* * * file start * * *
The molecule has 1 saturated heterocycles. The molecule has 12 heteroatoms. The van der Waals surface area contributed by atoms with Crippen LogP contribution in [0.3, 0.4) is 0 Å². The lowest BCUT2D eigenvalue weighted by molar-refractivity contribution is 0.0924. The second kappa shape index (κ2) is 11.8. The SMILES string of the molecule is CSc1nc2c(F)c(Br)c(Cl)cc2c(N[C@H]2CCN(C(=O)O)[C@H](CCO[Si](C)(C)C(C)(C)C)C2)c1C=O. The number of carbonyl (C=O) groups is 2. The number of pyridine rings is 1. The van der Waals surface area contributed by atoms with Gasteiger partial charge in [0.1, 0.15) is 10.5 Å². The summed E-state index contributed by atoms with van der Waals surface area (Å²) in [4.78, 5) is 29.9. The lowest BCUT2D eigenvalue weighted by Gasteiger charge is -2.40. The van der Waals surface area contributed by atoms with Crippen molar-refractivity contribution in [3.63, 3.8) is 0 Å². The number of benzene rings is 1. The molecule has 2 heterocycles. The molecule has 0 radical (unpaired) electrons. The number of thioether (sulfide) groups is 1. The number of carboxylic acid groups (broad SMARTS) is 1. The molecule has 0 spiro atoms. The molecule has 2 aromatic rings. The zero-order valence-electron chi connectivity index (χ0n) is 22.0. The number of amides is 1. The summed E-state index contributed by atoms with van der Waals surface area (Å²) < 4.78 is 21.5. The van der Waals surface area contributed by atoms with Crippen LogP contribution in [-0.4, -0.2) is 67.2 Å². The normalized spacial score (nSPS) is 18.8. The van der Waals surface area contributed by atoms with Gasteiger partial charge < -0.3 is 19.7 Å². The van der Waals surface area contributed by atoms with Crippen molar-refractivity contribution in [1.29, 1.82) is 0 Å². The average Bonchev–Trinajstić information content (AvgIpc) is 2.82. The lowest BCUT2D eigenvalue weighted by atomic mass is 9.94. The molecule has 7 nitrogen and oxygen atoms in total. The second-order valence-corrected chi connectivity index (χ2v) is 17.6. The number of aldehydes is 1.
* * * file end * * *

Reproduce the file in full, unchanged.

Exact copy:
The molecule has 1 saturated heterocycles. The molecule has 12 heteroatoms. The van der Waals surface area contributed by atoms with Crippen LogP contribution in [0.3, 0.4) is 0 Å². The lowest BCUT2D eigenvalue weighted by molar-refractivity contribution is 0.0924. The second kappa shape index (κ2) is 11.8. The SMILES string of the molecule is CSc1nc2c(F)c(Br)c(Cl)cc2c(N[C@H]2CCN(C(=O)O)[C@H](CCO[Si](C)(C)C(C)(C)C)C2)c1C=O. The number of carbonyl (C=O) groups is 2. The number of pyridine rings is 1. The van der Waals surface area contributed by atoms with Gasteiger partial charge in [0.1, 0.15) is 10.5 Å². The summed E-state index contributed by atoms with van der Waals surface area (Å²) in [4.78, 5) is 29.9. The lowest BCUT2D eigenvalue weighted by Gasteiger charge is -2.40. The van der Waals surface area contributed by atoms with Crippen molar-refractivity contribution in [3.63, 3.8) is 0 Å². The number of benzene rings is 1. The molecule has 2 heterocycles. The molecule has 0 radical (unpaired) electrons. The number of thioether (sulfide) groups is 1. The number of carboxylic acid groups (broad SMARTS) is 1. The molecule has 0 spiro atoms. The molecule has 2 aromatic rings. The zero-order valence-electron chi connectivity index (χ0n) is 22.0. The number of amides is 1. The summed E-state index contributed by atoms with van der Waals surface area (Å²) < 4.78 is 21.5. The van der Waals surface area contributed by atoms with Crippen LogP contribution in [-0.4, -0.2) is 67.2 Å². The normalized spacial score (nSPS) is 18.8. The van der Waals surface area contributed by atoms with Gasteiger partial charge < -0.3 is 19.7 Å². The van der Waals surface area contributed by atoms with Crippen molar-refractivity contribution in [1.29, 1.82) is 0 Å². The average Bonchev–Trinajstić information content (AvgIpc) is 2.82. The lowest BCUT2D eigenvalue weighted by atomic mass is 9.94. The molecule has 7 nitrogen and oxygen atoms in total. The second-order valence-corrected chi connectivity index (χ2v) is 17.6. The number of aldehydes is 1.